Toba Inlet

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Toba Inlet is one of the lesser, but still principal, inlets of the British Columbia Coast. It is fourth in the series north from the 49th parallel which begins with Burrard Inlet, which is the harbour for the city of Vancouver. Between it and Jervis Inlet to its east, however, there is a freshwater fjord, Powell Lake, which has been augmented by a small hydro project to supply power to the large pulp mill at Powell River, the principal town of the Malaspina Peninsula of the upper Sunshine Coast.

Toba Inlet is relatively short in comparison to the other major coastal inlets, being only about 2.5 kilometres (1.6 mi) in average width and 35 km from the mouth of the powerful (but short) Toba River to the inlet's mouth at the junctions of Pryce Channel and Homfray Channel at the north tip of East Redonda Island. At the inlet's head is a village of the Sliammon First Nation.

History[edit]

The first non-indigenous exploration of Toba Inlet occurred in 1792 when British and Spanish expeditions arrived in the area simultaneously. There was cooperation between the British under George Vancouver and the Spanish under Dionisio Alcalá Galiano. From a base of operation in Desolation Sound boats were sent out to explore the region. On June 25, 1792, Vancouver proposed sending out three parties in boats. The Spanish offered to take on one of the three, this being the investigation of Toba Inlet. Caytetano Valdés left with a boat party early on June 25, and returned on June 27, having determined that the inlet was closed. He described it as being of great depth, with steep shores and high peaks around. On its east shore Valdés found a plank ("tabla" in Spanish) covered with paintings, which he described as "hieroglyphics of the natives". There were several empty villages. The Spanish encountered no inhabitants. Valdés named the inlet after the plank he found, Canal de la Tabla. The British examined the inlet just after Valdés, confirming for themselves the Spanish report.[1] Vancouver kept the Spanish name, which a Spanish map engraver's mistake had changed to its present form of Toba Inlet.[2]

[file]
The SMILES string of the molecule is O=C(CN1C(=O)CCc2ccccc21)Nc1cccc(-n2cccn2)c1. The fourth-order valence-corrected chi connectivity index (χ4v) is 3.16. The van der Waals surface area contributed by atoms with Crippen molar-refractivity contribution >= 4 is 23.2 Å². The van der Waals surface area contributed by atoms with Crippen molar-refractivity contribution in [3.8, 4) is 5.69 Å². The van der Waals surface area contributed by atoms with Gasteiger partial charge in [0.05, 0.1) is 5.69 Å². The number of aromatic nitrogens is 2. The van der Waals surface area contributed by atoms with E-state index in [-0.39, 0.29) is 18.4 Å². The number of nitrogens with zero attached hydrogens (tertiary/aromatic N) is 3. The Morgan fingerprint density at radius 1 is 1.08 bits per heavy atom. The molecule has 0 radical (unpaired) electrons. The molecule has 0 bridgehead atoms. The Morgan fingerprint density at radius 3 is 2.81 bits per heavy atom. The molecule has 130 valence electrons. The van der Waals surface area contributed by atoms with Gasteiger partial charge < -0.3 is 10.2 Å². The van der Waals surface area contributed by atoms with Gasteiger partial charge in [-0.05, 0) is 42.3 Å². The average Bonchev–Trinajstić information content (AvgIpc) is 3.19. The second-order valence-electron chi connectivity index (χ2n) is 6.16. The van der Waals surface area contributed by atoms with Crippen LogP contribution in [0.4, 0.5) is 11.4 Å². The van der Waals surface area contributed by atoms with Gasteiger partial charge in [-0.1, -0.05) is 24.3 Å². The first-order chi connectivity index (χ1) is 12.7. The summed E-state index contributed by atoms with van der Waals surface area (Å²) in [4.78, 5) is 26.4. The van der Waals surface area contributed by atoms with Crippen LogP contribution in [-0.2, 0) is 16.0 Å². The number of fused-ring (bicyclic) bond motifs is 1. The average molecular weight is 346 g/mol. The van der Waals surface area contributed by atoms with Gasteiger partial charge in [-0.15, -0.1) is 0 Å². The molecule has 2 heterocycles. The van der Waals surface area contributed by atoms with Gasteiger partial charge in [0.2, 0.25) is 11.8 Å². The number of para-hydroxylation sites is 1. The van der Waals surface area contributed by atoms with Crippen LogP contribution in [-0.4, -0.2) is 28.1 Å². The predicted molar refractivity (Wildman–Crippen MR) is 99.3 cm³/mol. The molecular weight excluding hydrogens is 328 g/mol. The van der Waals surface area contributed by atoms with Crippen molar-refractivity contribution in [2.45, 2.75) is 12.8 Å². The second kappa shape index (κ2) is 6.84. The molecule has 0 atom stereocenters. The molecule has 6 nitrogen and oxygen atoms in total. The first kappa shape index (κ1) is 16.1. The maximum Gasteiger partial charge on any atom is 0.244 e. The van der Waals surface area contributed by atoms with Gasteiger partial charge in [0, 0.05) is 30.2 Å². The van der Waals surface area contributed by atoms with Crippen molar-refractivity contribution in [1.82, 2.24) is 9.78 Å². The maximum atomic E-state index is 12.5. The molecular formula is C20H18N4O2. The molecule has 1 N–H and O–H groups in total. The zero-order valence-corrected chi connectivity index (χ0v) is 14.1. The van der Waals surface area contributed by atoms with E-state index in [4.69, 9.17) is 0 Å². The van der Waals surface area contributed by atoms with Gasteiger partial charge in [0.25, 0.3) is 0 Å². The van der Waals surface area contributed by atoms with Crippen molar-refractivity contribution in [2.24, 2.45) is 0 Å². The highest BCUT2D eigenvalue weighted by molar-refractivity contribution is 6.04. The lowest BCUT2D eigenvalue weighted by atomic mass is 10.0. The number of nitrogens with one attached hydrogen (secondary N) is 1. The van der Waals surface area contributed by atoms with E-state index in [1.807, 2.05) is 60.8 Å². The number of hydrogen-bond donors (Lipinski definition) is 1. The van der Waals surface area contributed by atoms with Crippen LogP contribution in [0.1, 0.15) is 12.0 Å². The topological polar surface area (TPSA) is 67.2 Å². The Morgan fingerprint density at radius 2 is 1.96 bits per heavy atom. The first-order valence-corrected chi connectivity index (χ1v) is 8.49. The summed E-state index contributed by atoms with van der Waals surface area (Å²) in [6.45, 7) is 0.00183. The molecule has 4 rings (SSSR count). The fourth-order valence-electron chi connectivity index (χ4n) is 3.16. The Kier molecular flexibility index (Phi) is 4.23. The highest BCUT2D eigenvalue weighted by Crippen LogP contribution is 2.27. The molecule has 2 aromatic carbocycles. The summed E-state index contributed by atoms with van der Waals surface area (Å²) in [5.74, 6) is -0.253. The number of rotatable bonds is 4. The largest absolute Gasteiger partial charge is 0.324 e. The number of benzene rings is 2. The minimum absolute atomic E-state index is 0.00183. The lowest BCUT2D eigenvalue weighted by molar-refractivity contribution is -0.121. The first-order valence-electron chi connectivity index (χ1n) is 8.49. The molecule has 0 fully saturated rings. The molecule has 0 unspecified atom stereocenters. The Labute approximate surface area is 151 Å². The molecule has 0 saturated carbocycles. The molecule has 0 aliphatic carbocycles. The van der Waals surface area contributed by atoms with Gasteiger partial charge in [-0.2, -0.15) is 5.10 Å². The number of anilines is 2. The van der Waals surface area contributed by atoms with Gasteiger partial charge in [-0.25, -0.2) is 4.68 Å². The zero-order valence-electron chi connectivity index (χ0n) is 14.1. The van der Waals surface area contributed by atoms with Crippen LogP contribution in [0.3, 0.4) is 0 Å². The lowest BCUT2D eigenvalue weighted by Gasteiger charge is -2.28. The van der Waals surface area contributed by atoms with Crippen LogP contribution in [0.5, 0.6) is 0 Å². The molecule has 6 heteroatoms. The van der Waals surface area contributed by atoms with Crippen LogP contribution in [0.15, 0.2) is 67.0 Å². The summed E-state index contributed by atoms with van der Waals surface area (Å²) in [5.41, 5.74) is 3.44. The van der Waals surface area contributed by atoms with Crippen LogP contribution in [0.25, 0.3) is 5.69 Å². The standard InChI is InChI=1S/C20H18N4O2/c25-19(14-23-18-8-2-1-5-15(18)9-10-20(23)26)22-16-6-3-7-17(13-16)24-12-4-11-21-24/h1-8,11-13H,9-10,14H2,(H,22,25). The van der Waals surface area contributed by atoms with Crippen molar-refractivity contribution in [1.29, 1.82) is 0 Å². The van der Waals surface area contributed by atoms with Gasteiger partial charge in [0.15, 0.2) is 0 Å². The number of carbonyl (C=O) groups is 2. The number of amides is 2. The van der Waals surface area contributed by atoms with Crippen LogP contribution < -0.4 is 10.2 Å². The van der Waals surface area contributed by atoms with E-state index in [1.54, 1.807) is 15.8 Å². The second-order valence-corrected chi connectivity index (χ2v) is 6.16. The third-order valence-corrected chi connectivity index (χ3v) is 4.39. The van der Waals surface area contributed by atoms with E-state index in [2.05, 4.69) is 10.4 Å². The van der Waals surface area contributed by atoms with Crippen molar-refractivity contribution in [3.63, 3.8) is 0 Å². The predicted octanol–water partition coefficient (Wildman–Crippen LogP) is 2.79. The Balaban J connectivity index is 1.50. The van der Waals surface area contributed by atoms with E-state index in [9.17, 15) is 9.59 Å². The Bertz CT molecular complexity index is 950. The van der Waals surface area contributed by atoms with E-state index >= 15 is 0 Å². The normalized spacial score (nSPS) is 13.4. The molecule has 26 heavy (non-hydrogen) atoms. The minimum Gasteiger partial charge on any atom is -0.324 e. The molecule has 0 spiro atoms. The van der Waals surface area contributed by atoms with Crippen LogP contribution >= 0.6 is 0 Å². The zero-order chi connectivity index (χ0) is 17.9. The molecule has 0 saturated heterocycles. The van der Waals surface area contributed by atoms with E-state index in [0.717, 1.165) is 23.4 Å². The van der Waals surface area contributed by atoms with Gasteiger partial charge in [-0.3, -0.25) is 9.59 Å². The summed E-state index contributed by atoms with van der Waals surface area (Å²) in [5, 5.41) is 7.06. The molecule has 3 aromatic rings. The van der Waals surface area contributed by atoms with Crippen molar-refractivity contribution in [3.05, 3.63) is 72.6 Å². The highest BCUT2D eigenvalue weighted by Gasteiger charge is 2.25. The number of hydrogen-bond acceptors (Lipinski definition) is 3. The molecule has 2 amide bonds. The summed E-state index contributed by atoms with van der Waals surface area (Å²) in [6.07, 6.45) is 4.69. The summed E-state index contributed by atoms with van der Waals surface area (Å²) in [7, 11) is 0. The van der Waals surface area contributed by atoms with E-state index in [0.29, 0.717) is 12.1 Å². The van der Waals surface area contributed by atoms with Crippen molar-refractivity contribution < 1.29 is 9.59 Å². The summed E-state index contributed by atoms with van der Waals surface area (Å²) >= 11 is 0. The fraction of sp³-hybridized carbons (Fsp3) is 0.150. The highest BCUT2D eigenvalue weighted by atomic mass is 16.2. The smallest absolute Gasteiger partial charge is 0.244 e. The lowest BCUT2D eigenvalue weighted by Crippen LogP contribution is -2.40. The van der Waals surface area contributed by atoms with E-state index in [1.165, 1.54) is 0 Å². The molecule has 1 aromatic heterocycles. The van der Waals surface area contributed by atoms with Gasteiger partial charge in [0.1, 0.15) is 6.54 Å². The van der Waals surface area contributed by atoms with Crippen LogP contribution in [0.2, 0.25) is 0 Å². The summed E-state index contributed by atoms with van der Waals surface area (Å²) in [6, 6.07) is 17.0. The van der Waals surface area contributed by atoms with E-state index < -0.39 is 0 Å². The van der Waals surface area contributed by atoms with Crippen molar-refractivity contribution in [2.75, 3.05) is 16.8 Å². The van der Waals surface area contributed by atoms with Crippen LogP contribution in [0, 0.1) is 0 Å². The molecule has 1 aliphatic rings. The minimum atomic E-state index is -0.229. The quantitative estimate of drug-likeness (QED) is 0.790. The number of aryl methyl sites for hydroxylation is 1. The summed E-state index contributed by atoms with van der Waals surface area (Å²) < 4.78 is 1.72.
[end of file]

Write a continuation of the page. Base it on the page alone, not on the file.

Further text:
See also[edit]

References[edit]

  1. ^ Kendrick, John (1990). The Voyage of Sutil and Mexicana, 1792: The last Spanish exploration of the Northwest Coast of America. Spokane, Washington: The Arthur H. Clark Company. pp. 139, 141–142, 145. ISBN 0-87062-203-X. 
  2. ^ "Toba Inlet". BC Geographical Names. http://apps.gov.bc.ca/pub/bcgnws/names/20001.html.

Coordinates: 50°25′N 124°30′W / 50.417°N 124.500°W / 50.417; -124.500